Trimming leads to a higher risk of infection, deformed hoof horn, more granulomas, more lameness, and more culling. Read more about this in the original paper. Routine trimming is unnecessary and damaging; healthy sheep with recently trimmed feet are more prone to infection. Here’s the paper that describes that experiment.
Trimming to treat footrot delays healing
We know that antibiotic injection and spray is the best treatment for scald and footrot thanks to an experiment on a UK farm where we compared four different treatments:
- Injection + spray
- Spray only
- Trimming + injection + spray
- Trimming + spray
We then counted how many sheep recovered with each treatment within 10 days. The original paper is available.
From the graph, you can see that injection + spray is the best way for sheep to recover quickly, and that anytime trimming was involved in treatment, the recovery rate was lower, even with an antibiotic injection.
Overgrown hooves don’t lead to footrot
Many people believe that trimming is necessary to take off overgrown hoof horn on sheep’s feet. But overgrown hooves are not the cause of lameness. In fact, footrot and other lameness-causing diseases are the cause of overgrown hoof horn. This happens because the sheep is in pain and so not putting any weight on the foot, which means the hoof doesn’t get worn down like it normally would while walking. So if you see an overgrown hoof, make sure to look for any signs of infection and treat appropriately.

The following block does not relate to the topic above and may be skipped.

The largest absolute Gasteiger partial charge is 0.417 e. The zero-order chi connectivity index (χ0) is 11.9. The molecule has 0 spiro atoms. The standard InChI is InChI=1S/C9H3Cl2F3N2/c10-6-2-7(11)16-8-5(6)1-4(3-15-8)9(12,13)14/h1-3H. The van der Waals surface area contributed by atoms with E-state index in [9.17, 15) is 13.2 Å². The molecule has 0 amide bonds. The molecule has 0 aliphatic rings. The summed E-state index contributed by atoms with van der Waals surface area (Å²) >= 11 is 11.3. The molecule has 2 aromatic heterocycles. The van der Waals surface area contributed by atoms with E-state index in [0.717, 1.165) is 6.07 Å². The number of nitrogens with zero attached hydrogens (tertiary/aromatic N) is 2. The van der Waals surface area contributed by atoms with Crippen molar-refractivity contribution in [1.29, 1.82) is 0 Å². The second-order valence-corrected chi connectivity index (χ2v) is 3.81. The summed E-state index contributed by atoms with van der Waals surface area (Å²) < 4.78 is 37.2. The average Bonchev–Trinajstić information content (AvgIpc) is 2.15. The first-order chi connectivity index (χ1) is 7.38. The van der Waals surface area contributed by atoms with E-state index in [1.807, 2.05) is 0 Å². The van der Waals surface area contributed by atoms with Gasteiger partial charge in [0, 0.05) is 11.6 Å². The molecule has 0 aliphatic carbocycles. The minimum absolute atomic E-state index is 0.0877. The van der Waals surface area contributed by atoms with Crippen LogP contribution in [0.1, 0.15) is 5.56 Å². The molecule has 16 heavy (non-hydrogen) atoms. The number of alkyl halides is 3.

Hooves change length naturally over the course of a year
You should also keep in mind that sheep’s hooves are rarely perfectly short naturally. Their natural length varies throughout the year based on the weather and the type of ground they are on. The length of the hoof follows a seasonal cycle where it naturally grows then gets worn down.
The graph shows the seasonal cycle that hoof length follows. They are taken from a research paper.
What to do next:
Take the quiz on trimming
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